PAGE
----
Agent may pass entry, pass his entry, and clear and ship his goods, make declaration and receive and receive for him the drawback or bounty; drawback, for owner not re

sident. Joint-Stock compaprovided the name of the agent and the name

nies inay appoint an agent. and residence of the owner or merchant be stated in the entry and cocket; and if any such goods be exported by any corporation or company trading by a joint stock, they may appoint any person to be their agent for the like purposes and with the like powers,

to act in their behalf *.

If the goods so exported shall be the property of a person residing abroad, and shall have been consigned by the owner to his

Property of agent in the United Kingdom, to be exported from thence personsabroad on his (the owner's) account, such person (being the con- consigned here

to an agent, signee in whose name the duties inwards thereon had been

and exported paid, or his legal representative) may, in like manner, as

by him agent for such owner, enter, clear, and ship such goods, account of and upon like conditions receive the drawback for him *. No drawback shall be allowed unless the goods be shipped within after the payment of the duties inwards there

Goods to be on, nor shall any debenture for any drawback or bounty be shipped within paid after two years from the date of shipment of the three years.

deben. goods; nor any drawback allowed upon any goods of less

ture to be paid value for home use than the amount of such drawback; after two the goods so entered to be forfeited, and the person causing such goods to be cleared shall forfeit 2001., or treble

date of shipthe drawback, at the election of the Commissioners of Customs; and if any goods shall be shipped for drawback Goods under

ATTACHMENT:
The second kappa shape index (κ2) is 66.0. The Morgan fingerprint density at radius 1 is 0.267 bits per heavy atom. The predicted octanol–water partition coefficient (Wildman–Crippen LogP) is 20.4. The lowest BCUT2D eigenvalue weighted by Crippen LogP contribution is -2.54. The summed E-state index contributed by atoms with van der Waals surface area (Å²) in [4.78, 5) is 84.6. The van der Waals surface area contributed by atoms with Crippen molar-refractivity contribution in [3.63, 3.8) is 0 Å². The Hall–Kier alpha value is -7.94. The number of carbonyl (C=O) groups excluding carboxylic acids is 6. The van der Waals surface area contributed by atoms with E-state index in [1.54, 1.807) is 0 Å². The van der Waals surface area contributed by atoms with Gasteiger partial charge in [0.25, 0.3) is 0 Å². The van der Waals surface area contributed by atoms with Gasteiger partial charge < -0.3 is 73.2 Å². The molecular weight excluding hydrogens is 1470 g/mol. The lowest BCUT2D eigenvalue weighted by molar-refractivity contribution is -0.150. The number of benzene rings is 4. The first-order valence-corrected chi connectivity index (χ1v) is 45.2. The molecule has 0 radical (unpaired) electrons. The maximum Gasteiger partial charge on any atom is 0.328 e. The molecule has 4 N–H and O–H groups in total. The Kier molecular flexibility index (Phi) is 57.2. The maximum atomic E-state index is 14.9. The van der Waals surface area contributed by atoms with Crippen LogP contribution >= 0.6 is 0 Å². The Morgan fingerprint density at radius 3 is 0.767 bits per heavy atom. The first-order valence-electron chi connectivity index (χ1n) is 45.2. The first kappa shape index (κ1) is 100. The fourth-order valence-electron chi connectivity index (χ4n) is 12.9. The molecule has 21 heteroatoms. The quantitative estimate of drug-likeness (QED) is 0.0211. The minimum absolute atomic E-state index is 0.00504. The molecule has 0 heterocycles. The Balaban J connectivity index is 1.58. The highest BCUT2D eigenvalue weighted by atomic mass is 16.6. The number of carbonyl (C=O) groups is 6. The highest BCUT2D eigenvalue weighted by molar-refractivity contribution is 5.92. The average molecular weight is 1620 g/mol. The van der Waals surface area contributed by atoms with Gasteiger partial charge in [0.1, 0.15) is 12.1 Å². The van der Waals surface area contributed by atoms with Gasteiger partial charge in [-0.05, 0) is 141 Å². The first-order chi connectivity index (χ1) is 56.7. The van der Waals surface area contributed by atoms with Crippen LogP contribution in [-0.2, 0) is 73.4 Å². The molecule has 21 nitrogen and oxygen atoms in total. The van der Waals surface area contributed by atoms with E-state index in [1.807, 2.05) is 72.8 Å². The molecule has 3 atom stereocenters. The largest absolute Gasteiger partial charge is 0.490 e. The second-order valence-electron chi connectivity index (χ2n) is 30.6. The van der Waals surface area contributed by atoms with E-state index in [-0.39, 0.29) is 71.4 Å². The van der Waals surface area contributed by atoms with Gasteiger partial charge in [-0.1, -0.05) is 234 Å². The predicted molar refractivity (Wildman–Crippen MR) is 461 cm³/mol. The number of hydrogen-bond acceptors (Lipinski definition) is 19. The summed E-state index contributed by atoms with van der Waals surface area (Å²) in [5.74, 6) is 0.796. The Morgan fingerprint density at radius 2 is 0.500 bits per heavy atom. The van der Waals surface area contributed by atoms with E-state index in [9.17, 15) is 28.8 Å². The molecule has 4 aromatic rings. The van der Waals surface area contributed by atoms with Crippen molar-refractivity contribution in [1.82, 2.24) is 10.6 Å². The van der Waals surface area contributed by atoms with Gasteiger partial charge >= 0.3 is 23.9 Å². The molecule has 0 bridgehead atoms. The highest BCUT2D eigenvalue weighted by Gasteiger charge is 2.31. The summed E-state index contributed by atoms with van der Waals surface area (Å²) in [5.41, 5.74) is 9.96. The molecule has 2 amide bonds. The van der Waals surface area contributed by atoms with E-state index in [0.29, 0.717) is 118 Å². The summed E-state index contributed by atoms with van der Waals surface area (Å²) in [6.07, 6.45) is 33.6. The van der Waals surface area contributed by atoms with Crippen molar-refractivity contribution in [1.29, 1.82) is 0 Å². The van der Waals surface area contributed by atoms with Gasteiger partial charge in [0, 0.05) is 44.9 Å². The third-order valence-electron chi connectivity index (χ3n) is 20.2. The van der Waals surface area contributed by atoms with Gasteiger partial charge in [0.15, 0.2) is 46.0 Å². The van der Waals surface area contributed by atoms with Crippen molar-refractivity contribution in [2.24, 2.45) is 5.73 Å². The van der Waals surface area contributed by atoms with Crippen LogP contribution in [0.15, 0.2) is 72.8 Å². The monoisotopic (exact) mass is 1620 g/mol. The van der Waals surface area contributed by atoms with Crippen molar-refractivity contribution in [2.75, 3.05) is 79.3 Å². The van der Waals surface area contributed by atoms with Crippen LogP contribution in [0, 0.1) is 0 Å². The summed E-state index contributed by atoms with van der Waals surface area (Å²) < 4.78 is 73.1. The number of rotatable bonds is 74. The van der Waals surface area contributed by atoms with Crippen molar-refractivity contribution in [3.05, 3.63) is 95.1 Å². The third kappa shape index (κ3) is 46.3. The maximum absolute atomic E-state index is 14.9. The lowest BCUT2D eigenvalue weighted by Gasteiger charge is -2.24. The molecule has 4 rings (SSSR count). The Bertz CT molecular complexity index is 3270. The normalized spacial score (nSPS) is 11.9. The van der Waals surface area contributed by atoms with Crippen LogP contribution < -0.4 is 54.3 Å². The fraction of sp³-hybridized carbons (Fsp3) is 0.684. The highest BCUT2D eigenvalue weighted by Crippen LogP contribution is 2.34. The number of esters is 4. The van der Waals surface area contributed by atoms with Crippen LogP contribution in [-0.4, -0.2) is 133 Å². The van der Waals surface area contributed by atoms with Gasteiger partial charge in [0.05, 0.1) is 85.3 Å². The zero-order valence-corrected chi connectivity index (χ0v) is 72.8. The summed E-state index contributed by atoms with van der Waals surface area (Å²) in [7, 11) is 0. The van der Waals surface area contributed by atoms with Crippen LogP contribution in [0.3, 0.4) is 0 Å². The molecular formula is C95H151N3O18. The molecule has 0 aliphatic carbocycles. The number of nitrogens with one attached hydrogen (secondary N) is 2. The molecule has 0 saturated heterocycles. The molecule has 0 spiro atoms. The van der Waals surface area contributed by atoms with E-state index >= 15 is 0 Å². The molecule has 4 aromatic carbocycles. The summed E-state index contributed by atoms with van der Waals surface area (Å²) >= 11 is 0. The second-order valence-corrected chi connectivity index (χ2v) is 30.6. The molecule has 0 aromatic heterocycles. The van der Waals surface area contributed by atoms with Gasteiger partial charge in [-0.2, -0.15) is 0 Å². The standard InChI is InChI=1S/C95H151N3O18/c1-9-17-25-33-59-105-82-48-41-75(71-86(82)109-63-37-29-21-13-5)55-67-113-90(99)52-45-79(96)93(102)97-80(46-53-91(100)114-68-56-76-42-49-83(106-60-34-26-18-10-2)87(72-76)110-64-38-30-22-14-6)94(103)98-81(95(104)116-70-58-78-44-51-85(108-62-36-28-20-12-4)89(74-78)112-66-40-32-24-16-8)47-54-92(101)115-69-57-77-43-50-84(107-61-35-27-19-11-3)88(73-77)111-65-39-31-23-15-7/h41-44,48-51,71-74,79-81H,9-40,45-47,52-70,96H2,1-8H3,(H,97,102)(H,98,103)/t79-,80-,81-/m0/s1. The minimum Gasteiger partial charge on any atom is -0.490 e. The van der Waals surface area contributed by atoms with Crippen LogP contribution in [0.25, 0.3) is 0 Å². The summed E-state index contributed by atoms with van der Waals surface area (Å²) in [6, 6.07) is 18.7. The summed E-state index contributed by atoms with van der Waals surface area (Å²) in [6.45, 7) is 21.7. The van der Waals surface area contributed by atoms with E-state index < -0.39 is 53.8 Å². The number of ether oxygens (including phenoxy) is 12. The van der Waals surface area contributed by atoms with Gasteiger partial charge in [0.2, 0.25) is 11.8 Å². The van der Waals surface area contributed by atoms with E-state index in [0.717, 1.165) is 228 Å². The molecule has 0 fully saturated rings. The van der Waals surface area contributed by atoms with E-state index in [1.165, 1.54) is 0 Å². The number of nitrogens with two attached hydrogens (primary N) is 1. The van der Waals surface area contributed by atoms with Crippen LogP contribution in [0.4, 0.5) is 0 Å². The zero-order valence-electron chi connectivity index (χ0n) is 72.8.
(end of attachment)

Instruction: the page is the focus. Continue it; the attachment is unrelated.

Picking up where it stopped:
the value of on which any allowance of duty shall have been made on

drawback, account of damage, an abatement in like proportion may be made from the drawback, and such must be stated in Damaged. the entry and in the clearance for shipment*.

The exporter of goods for the bounty must, at the time of entry, and before the cocket is granted, give security by bond in

Bond to be double the value of the goods, with one surety, that the given for due same shall be duly exported to the place named in the exportation of entryt.

bounty goods. Goods taken from the warehouse to be exported, or goods cleared to be exported for drawback or bounty, which shall not be duly exported to parts beyond the seas, or shall be relanded in Debenture the United Kingdom, (such goods not having been duly goods not duly relanded or discharged as short shipped by the proper relanded in officers,) or shall be landed in the islands of Faro or Ferro, certain places, or carried to the islands of Guernsey, Jersey, Alderney, forfeited with

the vessel, &c. Sark, or Man, (not having been duly entered and shipped, to be exported directly to such island,) shall be forfeited, together with

No

years from

ment.

DEBENTURE Goods, continued. the ship, vessel, boat, or craft, which may be used in so relanding, landing, or carrying such goods; and every person in any way engaged therein, shall forfeit treble the value of the goods*.

Goods for bounty or drawback, brought for shipment, Goods not agreeing with and not agreeing with the indorsement on the cocket, or indorsement with the shipping bill, shall be forfeited; and if any goods on cocket for. prohibited to be exported, be found in any package brought feited.

as aforesaid, the packet and its contents shall be forfeited*. If goods be cleared for drawback or bounty as being press packed, the Croods en

quantities and qualities of the goods in each bale must be tored as press verified by the declaration of the master packer, or in his packed.

absence by his foreman, the declaration to be made and subscribed on the cocket before the collector or comptroller; or if the packer reside more than ten miles from the port, the declaration may be made before a justice of the peace for the county or place where such packer shall reside. No drawback or bounty to be allowed unless such declaration is made*. Goods cleared for drawback or bounty, or from the warehouse, and

which shall be waterborne to be shipped, must be so Goods waterborne shipped by a lighterman licensed by the Commis. to be shipped.